New PEI Oysters In-the-House: Daisy Bay and Irish Point Oysters!

We are adding two new PEI oysters to our selection! From the growers of Raspberry Point Oysters, we are happy to introduce Daisy Bay Oysters and Irish Point Oysters!

Daisy Bay Oysters

 Daisy Bay Oysters from Prince Edward Island shucked on a half shell.

Daisy Bay Oysters from Prince Edward Island shucked on a half shell.

 The Daisy Bay Oysters have nice sturdy and clean shells.

The Daisy Bay Oysters have nice sturdy and clean shells.

Weighing in at 3.25 inches, the Daisy Bay Oysters look and taste phenomenal. We could clearly tell that the oysters were premium, and after doing a shucking, rightly so. The shells were scrubbed clean of barnacles, and the dark brown ridges made the oysters visually stimulating, which makes them great for display. When shucked, the meats were clean, plump, and glistening. Almost near perfection.

When it comes to taste, these Daisy Bays are super clean, just like the waters of PEI. What I enjoyed most was its dynamic flavor -- an initial mild brininess, but finished with a sweet and pleasant ocean flavor. For comparison's sake, it was similar to a La Saint Simon in that the flavor changed as it moved across your palate. If you're looking for an impressive oyster, this should definitely be in your consideration set.

Irish Point Oysters

 The Irish Point Oysters have bright green shells.

The Irish Point Oysters have bright green shells.

 Meats are full of liquor and has a briny punch.

Meats are full of liquor and has a briny punch.

For more of a cocktail oyster, the Irish Points are a good option. Under 3 inches, these oysters size around 2.75 inches and are full of brine. What makes them unique is the bright green hue on their shells, which I'm guessing is how they got their names. I have never seen an oyster so green before. They literally looked like leaves -- shamrocks if you put three or four of them together. It was difficult to find words to describe their beauty. You will just have to hold one in your hand to see for yourself.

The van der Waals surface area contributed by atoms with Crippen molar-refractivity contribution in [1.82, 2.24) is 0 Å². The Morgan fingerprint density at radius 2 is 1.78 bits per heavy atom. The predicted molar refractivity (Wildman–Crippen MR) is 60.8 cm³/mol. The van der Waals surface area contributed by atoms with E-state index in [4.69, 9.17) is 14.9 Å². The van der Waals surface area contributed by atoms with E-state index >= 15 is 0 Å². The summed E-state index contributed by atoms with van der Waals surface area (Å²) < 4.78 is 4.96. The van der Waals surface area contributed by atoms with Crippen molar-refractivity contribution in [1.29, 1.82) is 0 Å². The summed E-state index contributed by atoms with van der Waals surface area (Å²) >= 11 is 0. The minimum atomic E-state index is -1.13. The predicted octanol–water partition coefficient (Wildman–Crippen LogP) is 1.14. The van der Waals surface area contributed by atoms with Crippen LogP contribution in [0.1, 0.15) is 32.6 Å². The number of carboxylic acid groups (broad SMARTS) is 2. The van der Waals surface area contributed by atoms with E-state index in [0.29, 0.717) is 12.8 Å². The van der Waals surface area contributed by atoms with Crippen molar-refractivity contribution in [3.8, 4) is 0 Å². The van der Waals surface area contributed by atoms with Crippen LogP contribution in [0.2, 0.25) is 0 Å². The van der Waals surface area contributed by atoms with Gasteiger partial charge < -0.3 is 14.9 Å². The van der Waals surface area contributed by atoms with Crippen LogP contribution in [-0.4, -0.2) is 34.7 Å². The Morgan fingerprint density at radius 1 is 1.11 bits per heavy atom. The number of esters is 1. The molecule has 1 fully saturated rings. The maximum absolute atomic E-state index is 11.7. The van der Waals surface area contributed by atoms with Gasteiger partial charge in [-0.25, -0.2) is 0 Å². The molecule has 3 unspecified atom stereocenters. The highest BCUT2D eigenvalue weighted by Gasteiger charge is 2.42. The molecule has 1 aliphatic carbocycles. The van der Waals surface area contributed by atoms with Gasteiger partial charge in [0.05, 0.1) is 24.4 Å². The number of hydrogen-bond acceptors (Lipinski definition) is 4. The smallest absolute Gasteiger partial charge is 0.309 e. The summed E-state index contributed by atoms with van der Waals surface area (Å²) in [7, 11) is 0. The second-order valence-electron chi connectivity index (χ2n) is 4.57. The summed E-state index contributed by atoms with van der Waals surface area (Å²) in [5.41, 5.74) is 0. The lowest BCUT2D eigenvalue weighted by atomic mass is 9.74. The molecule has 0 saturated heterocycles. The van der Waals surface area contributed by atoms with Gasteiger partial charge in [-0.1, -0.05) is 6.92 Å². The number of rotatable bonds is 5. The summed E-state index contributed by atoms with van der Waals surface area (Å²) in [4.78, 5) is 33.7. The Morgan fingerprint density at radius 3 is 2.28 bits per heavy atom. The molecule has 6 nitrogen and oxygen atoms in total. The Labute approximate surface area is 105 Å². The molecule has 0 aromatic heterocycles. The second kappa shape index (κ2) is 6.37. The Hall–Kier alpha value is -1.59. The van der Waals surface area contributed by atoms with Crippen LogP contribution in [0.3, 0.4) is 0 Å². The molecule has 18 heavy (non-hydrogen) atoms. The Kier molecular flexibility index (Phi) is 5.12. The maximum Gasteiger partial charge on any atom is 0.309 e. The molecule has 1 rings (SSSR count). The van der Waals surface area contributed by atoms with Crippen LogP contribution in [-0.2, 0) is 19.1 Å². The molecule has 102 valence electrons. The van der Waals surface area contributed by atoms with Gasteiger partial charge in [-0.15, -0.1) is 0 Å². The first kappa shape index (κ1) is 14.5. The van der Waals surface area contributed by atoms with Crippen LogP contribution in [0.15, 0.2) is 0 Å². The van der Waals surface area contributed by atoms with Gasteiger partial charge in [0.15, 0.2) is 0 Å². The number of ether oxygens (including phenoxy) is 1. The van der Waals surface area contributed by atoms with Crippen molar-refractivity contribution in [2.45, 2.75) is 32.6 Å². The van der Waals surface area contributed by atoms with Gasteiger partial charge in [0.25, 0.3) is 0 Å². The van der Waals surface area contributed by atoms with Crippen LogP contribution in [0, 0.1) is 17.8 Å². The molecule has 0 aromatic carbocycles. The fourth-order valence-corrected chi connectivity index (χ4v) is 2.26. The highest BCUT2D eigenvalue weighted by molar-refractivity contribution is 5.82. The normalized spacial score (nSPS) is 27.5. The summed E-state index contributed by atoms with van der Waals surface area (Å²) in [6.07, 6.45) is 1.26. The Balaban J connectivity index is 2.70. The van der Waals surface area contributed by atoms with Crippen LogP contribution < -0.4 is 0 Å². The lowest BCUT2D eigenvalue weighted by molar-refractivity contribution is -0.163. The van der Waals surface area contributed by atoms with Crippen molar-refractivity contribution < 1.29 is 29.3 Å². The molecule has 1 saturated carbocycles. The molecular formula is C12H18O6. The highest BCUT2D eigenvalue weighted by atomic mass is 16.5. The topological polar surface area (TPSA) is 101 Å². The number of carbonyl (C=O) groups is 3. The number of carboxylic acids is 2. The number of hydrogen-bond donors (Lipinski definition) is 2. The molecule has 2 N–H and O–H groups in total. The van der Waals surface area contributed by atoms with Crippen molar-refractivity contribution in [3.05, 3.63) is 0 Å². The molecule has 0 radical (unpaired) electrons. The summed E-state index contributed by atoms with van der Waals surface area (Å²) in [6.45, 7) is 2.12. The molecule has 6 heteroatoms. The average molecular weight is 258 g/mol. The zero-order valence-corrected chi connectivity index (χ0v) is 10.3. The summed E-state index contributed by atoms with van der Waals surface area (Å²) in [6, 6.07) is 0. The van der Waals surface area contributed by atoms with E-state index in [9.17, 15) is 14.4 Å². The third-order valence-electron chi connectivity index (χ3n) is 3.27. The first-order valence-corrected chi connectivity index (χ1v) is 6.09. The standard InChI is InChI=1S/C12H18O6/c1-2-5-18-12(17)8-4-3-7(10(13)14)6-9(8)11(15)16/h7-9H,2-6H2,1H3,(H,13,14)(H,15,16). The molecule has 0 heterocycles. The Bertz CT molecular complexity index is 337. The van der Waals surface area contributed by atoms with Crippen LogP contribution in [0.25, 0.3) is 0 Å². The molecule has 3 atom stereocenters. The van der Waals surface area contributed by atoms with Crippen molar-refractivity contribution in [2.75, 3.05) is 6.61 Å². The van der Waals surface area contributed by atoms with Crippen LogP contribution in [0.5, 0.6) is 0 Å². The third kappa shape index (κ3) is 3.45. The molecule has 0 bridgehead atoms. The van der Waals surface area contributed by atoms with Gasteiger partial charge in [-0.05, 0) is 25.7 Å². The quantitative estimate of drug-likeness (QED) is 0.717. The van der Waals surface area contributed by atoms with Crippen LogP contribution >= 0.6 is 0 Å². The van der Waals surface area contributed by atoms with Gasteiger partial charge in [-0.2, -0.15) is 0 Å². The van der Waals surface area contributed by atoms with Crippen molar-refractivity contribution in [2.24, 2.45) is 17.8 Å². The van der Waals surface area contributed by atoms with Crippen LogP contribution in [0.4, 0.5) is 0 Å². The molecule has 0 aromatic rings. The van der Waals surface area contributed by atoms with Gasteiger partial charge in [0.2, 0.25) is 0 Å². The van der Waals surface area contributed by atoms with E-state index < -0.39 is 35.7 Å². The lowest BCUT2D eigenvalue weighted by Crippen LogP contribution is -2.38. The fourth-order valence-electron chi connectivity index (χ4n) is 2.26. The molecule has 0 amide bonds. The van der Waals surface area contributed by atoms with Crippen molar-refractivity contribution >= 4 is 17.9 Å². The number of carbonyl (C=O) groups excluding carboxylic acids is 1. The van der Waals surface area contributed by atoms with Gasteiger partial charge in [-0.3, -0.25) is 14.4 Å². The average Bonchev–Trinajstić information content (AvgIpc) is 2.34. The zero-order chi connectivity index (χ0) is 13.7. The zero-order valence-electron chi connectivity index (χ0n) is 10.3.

When it came to shucking, the shells were a tad bit thinner than we would have liked. Because we couldn't do a clean shuck, it mangled some of the meats. Despite that, the oyster definitely provided a briny punch with its liquor. It was clean and salty all the way through. Not one of my favorite oysters on taste, but highly rated for display.

Oysterology will be on the site soon, but until then, feel free to browse through the glamour shots. I think these oyster models are definitely lookers...

Wild Thirty-Ones: Oyster of the Week - February 10, 2014

Lately, there has been a lot of excitement at Pangea about the new oysters coming into our shop. This week, we have another addition!

Introducing the Wild Thirty-Ones from Barnstable Harbor, Massachusetts

Don't they just look stunning? And I promise, they taste just as amazing.

Barnstable Harbor is known for producing some of the Atlantic's best oysters like our Thatch Islands, and the Wild Thirty-Ones are no exception. These wild oysters are pretty special not only in look and flavor, but also in how they are harvested: they are hand-picked at low tide and exclusively harvested by a local Native American tribe. Their shells have deep green hues that reflect the ocean bottom they have been growing on.

When it comes to taste, the best word to describe them would be dynamic. The oysters have deep cups allowing for plump meats that are sweet and briny. And after you swallow the oyster, you are left with a nice ocean finish.

These oysters are a seasonal addition, so make sure to get them while they are here! For full Oysterology details, click here.